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I have a column of dates from which I am trying to create a list of years for each row. For example, this is a few rows of my data:

1997-2001
1994
2007-2009; 2013-2015; 2016
2007-2008; 2014

For example, for the first row I want a list containing: 1997, 1998, 1999, 2000 and 2001. For the second row I want a list containing just 1994. For the 3rd row I want a list containing: 2007, 2008, 2009, 2013, 2014, 2015, and 2016. and so on like this. Is there a way to do this?

  • 1
    what data type does your column hold? string or what? can you possibly dput your column here? – 989 Jun 21 '16 at 21:43
  • Here are some solutions, though I don't know which would be best recommended: r.789695.n4.nabble.com/… – leekaiinthesky Jun 21 '16 at 21:44
3

It's ugly, but it gets the job done:

lapply(strsplit(df$date,'\\s*;\\s*'),function(x) unlist(lapply(strsplit(x,'-'),function(y) { z <- as.integer(y); if (length(z)==1L) z else z[1L]:z[2L]; })));
## [[1]]
## [1] 1997 1998 1999 2000 2001
##
## [[2]]
## [1] 1994
##
## [[3]]
## [1] 2007 2008 2009 2013 2014 2015 2016
##
## [[4]]
## [1] 2007 2008 2014
##

Data

df <- data.frame(date=c('1997-2001','1994','2007-2009; 2013-2015; 2016','2007-2008; 2014'),
stringsAsFactors=F);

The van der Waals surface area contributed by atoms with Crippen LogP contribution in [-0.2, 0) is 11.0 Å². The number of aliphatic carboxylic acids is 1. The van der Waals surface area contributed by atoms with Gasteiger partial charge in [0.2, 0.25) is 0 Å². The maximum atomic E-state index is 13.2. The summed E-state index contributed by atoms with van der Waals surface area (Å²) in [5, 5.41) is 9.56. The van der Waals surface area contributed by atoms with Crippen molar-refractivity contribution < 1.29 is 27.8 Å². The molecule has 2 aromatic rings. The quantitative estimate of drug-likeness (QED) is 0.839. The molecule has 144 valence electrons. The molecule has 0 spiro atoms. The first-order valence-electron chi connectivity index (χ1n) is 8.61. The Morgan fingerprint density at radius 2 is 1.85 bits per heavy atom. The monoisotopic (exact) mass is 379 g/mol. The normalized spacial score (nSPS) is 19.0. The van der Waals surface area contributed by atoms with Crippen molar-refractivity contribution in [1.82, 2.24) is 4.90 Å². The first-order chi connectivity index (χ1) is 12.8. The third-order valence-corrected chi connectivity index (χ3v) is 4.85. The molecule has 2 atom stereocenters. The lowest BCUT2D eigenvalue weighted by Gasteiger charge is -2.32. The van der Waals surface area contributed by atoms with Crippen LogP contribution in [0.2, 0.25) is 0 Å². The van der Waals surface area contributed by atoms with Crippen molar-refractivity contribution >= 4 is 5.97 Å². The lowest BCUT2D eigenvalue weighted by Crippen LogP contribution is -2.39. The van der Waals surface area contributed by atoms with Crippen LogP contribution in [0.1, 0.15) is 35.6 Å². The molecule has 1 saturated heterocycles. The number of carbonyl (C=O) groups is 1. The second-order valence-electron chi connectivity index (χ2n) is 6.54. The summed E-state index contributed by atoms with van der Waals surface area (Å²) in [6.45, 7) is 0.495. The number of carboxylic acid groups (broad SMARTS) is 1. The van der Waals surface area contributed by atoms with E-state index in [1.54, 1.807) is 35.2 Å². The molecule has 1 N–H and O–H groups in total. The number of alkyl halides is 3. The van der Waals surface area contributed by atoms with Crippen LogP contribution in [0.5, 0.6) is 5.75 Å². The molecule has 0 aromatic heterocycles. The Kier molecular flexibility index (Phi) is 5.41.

Note: If your input vector is a factor, as opposed to a character vector, then you'll have to wrap it in as.character() before passing it to the initial strsplit() call.

  • if I want to create a list for each row within a for loop (because I want to do other things with other variables in the given row), do I still need to use lapply? thanks! – Deb Martin Jun 21 '16 at 22:02
  • You can use the result of the lapply() call in your loop, provided your iterator is a row index. There's no benefit to individually running the splitting/sequencing logic within each iteration of the loop; you might as well precompute the whole thing, and then just access each element as needed. – bgoldst Jun 21 '16 at 22:06
  • when I run your code above, I get the following error: Error in strsplit(history$Term, "\\s*;\\s*") : non-character argument – Deb Martin Jun 22 '16 at 0:28
  • @DebMartin Sorry, I should have addressed the issue of factor vs. character input. You'll need an as.character() coercion for that case. See edit. – bgoldst Jun 22 '16 at 0:38
1

bgoldst's answer resolved the problem but here's another way you could do it.

You can use gsub to convert your semicolons to commas and dashes to colons like so (where df is the data frame and x is the column containing the data):

df$x<-gsub("-",":",df$x)
df$x<-gsub(";",",",df$x)

which would give you:

1997:2001
1994
2007:2009, 2013-2015, 2016
2007:2008, 2014

Then use a for-loop to evaluate all those expressions:

years<-list()
for(i in 1:nrow(df)){
     years[i]<-list(eval(parse(text=paste("c(",df$x[i],")"))))
}

As above, if your input is a vector of factors rather than characters, you will need to replace df$x[i] with as.character(df$x[i]).

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